Aircraft tires are built in such a way that allows air to fill an inner tube which is encased in another few layers of material for protection. As such, trace amounts of gas from the inner tube of a tire may sometimes leak between the layers. These vents are tiny holes which allow only a small amount of air to leak out at a time. To ensure that there is no damage to the tire caused by a buildup of air in places where it should not be, there are various vents in the side of the tire. In this article, we will be discussing more about how sidewall-venting is designed while exploring several other tire safety procedures.
Typical aircraft tires consist of an inner tube and one or more protective casings, including the outermost layer and its side walls. These side walls are usually made of rubber that can effectively protect against damage from UV rays and other potential external contaminants. In addition to providing protection, the side walls also have important specifications about the tire printed on them. Since the rubber used for the side walls is impermeable to air, there are many small holes in the material which allow trapped air to seep out. These holes are usually marked with a green or white dot and must be kept unobstructed. Typically, green dots are used for tubeless tires, while white dots are used for tube-type tires. Any gas trapped in the space between the inner tube and outer protective layer could expand in hotter temperatures and weaken the tire, causing tire failure. Consequently, the sidewall vents are very useful for safeguarding against this issue.
The sidewall vents of a tire are labeled different for tubeless versus tube-type tires because the tire design affects how air may leak. In a tube-type tire, there is an air-filled inner tube that is separate from the tough rubber casing. In between the inner tube and casing of these tires will be a liner that protects the inner tube from chafing against the rougher outer walls. In tubeless tires, the liner is a layer of low permeability rubber that acts as a built-in tube which keeps gas from leaking. For tubeless tires, the vents must be very carefully placed and of a very small depth, whereas in tube-type tires, there is a lot more space between the inner tube and casing.
Besides damage from gas leaks, there are several other things that could lead to potential tire failure. As such, aside from having safety features installed in aircraft tires, regular tire inspection and maintenance must be conducted. Included in this inspection should be an evaluation of tread wear. Generally, each tire should be replaced when its treads have worn to the base of any groove, or to a minimum depth specified in the aircraft maintenance manual. A tire should also be inspected for cuts and other damages from foreign materials like an embedded nail. In addition, its inflation must be checked at regular intervals. Overinflation accelerates center tread wear, reduces traction, and makes the tread more susceptible to cuts. Conversely, underinflation can result in excessive wear to shoulder treads and sidewalls which ultimately shortens tire life.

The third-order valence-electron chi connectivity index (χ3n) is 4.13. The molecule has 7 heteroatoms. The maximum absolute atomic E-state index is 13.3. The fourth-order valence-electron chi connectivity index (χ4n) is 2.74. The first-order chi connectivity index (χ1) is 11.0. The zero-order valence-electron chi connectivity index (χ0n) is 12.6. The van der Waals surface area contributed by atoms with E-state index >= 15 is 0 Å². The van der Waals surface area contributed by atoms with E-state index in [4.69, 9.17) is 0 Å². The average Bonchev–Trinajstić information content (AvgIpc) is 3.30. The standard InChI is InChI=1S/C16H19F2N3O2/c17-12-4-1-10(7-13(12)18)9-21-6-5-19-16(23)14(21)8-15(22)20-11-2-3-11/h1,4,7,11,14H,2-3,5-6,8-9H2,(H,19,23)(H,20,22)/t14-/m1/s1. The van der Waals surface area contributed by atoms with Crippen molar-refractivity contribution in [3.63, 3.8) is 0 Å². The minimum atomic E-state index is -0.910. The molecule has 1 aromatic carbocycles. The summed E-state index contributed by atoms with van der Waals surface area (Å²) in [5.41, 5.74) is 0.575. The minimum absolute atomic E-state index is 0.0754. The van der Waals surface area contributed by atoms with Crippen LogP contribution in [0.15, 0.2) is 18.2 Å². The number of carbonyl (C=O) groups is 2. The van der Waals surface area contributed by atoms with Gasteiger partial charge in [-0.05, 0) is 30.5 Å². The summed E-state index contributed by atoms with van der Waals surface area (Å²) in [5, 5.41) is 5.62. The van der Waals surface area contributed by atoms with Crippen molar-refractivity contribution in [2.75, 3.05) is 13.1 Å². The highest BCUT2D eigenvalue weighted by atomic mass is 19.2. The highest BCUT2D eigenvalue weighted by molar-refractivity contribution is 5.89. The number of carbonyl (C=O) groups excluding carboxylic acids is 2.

In conclusion, to protect from the risk of damage from air leakage and other occurrences, aircraft operators can install safety features like sidewall vents. Additionally, regular inspection and maintenance can also help safeguard aircraft tires and other components. When your business is in need of quality-ensured aircraft tires, tube vents, or other aircraft parts, you can rely on NSN stocks for a wide inventory of components that are new, used, obsolete, and hard-to-find. Backed by rapid lead times and a widespread supply network, we are well-equipped to handle all your operational requirements, even for AOG situations.
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